No sport other than motor-sports has seen such a monopoly of opinions by experts as to who the best sportsman of that particular sport is. Ayrton Senna was voted as the best Formula 1 driver to ever have lived by 217 current and former Formula 1 drivers in 2009. The most recent driver to have died behind the wheel of a F1 car Senna has been a 3 time world champion, philanthropist and the greatest inspiration this sport has ever seen. An inspiration to an entire nation this legend will always be be regarded with respect by the entire racing community. This post is a tribute to this legend on his birthday – 21st March, and a promise that we, as automotive lovers will always remember Senna, may his soul rest in peace.
The making of a legend: Senna was born in Santana, a neighbourhood of São Paulo city, the son of wealthy Brazilian landowner and factory owner Milton da Silva and his wife Neide Senna da Silva (whose family is of Italian lineage). He was highly athletic, excelling in gymnastics and other sports, and developed an interest in cars and motor racing at the age of four.
Formula One Records :
|Most consecutive pole positions||8 consecutive pole positions (1988 Spanish Grand Prix–1989 United States Grand Prix)|
|Most pole positions at the same Grand Prix||8 pole positions at the San Marino Grand Prix (1985, 1986, 1987, 1988, 1989, 1990, 1991,1994)|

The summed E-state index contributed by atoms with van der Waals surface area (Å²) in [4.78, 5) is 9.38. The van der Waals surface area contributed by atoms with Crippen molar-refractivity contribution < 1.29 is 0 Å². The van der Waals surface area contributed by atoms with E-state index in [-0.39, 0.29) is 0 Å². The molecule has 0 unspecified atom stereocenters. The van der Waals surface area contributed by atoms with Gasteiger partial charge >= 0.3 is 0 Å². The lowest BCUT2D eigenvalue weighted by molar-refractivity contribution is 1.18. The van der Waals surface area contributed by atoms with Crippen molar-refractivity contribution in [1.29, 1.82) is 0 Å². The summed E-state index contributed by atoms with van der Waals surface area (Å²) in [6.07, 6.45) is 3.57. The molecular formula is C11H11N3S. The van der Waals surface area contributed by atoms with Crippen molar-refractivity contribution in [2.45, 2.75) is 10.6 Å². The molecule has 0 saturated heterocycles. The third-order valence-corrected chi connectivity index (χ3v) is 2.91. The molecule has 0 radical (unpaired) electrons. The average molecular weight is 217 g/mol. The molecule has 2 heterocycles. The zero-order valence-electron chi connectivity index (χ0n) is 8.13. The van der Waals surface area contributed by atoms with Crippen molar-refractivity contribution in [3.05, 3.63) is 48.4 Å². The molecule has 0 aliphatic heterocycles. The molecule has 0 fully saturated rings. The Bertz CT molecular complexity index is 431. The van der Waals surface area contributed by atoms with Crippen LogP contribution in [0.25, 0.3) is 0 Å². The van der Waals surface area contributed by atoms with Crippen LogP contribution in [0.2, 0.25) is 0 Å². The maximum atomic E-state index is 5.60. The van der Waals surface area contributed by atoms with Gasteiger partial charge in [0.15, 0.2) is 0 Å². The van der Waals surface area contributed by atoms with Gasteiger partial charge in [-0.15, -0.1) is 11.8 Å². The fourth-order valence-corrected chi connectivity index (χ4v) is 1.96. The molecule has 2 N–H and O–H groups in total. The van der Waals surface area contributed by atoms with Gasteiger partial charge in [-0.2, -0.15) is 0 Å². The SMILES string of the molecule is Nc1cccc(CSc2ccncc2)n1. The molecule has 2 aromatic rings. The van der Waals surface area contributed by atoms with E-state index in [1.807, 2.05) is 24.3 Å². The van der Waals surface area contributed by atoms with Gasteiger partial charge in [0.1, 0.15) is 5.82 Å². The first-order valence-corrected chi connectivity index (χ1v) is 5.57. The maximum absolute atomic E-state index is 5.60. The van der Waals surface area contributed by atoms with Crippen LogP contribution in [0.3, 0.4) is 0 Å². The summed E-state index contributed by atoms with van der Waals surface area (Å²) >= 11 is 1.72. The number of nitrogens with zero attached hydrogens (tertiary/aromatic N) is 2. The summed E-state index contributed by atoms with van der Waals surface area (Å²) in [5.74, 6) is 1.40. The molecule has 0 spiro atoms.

|Most consecutive starts from front row||24 (1988 German Grand Prix–1989 Australian Grand Prix)|
|Starts from front row in every race in one season||16 out of 16 front row starts in 1989|
|Most races leading the entire race||19|
|Youngest triple World Champion||31 years, 227 days (1988, 1990, 1991)|
Senna’s third and final race of the 1994 season, the San Marino Grand Prix, was held on the “Autodromo Enzo e Dino Ferrari” circuit located in Imola, Italy. Imola had traditionally been considered the beginning of the F1 season proper, on European soil.
Senna, who did not finish the two opening races of the season, declared that this was where his season would start, with fourteen races, as opposed to sixteen, in which to win the title.Senna placed the car on pole for a then-record 65th and final time, but he was upset by events unfolding that race weekend. That weekend, Senna’s feedback about the FW16 included comments about the car switching between oversteering and understeering and that the car’s performance was generally worse instead of better after the engineers’ latest adjustments.